Copyrighted Designs Afford Basis for Federal Court Claims for Infringement by Architects Seeking Payment for Their Design Drawings

Disputes can arise when a design professional prepares plans for an owner and the owner then uses those plans without compensating the architect. In H2L2 Architects/Planners, LLC v. Tower Investments, Inc., a case from the Eastern District of Pennsylvania, the court considered the pleading requirements for unpaid architects to assert claims for payment against owners/developers for architectural design and drawings under federal law.

In H2L2, the plaintiff architect alleged that defendant developer infringed copyrighted drawings in the construction, marketing and advertisement of a residential construction project, by using the copyrighted design without making full payment for the architectural services. On defendant’s motion to dismiss under Rule 12(b)(6), the court set forth what pleading standards are required for a copyright infringement claim in this context under Bell Atl. Corp. v. Twombly, 550 U.S. 544 (2007) and Ashcroft v. Iqbal, 556 U.S. 662 (2009).

The defendant argued the plaintiff failed to copyright its design drawings until four years after the parties had entered into an oral agreement for the performance of architectural services. But the court held copyrightable material is automatically protected upon its creation, as long as a copyright registration is filed within five years under 17 U.S.C. § 410(c), even if that occurs after the alleged act of infringement. Here, this was determined not to be an improper effort to “create federal jurisdiction.” Rather, the architect properly stated a claim for copyright infringement, alleging: (1) ownership of a valid copyright as to the architectural design drawings; and (2) that the defendant copied constituent elements of the work that were original. Although the court found plaintiff’s allegations were “somewhat lacking in specificity,” the complaint satisfied the standard to “render the claim plausible on its face.” In short, the architect alleged that it drew up plans for the project, defendant failed to pay for them and used the architect’s copyrighted design within its building plans for construction of the project.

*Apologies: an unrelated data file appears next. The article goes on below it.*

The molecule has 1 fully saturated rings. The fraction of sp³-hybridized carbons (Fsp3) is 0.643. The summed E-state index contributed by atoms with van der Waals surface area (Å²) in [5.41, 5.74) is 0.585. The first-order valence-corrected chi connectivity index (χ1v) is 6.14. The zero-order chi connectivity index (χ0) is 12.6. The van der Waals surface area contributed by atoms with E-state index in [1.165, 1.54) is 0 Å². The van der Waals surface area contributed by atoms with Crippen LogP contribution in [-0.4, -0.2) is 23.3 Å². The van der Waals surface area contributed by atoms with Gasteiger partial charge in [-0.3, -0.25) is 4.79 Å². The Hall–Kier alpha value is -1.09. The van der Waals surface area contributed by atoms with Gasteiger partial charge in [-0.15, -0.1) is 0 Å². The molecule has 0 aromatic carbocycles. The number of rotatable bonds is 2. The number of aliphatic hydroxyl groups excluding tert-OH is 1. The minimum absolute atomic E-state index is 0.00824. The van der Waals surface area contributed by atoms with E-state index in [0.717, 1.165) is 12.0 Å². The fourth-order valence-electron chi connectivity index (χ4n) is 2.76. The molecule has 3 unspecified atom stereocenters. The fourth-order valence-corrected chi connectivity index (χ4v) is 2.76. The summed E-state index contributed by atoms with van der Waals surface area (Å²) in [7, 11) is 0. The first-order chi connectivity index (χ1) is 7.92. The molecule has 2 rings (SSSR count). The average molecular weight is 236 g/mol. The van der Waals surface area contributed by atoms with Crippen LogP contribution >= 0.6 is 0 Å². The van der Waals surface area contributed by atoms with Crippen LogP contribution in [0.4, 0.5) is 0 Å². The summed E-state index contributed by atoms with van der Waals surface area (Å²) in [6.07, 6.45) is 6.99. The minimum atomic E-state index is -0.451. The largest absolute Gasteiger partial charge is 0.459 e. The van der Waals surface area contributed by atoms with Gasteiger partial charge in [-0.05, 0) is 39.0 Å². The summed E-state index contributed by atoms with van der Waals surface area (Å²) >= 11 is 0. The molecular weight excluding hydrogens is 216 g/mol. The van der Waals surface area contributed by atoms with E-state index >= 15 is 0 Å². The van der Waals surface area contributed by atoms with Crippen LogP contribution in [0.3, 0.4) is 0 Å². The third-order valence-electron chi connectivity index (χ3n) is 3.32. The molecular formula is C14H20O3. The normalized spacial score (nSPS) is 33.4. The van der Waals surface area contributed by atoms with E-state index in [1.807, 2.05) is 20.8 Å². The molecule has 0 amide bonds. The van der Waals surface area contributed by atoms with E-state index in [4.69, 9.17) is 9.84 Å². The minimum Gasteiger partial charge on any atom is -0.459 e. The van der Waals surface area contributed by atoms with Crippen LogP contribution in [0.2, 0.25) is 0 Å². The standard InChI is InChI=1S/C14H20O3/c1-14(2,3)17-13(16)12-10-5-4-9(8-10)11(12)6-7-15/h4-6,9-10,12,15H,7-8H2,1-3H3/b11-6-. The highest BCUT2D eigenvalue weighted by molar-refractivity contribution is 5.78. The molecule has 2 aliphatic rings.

At this time, when the AIA is reporting the Architecture Billings Index to be consistently on the rise, architects and other design professionals will do well to include these types of claims in complaints for unpaid design fees to protect their copyrightable design drawings.

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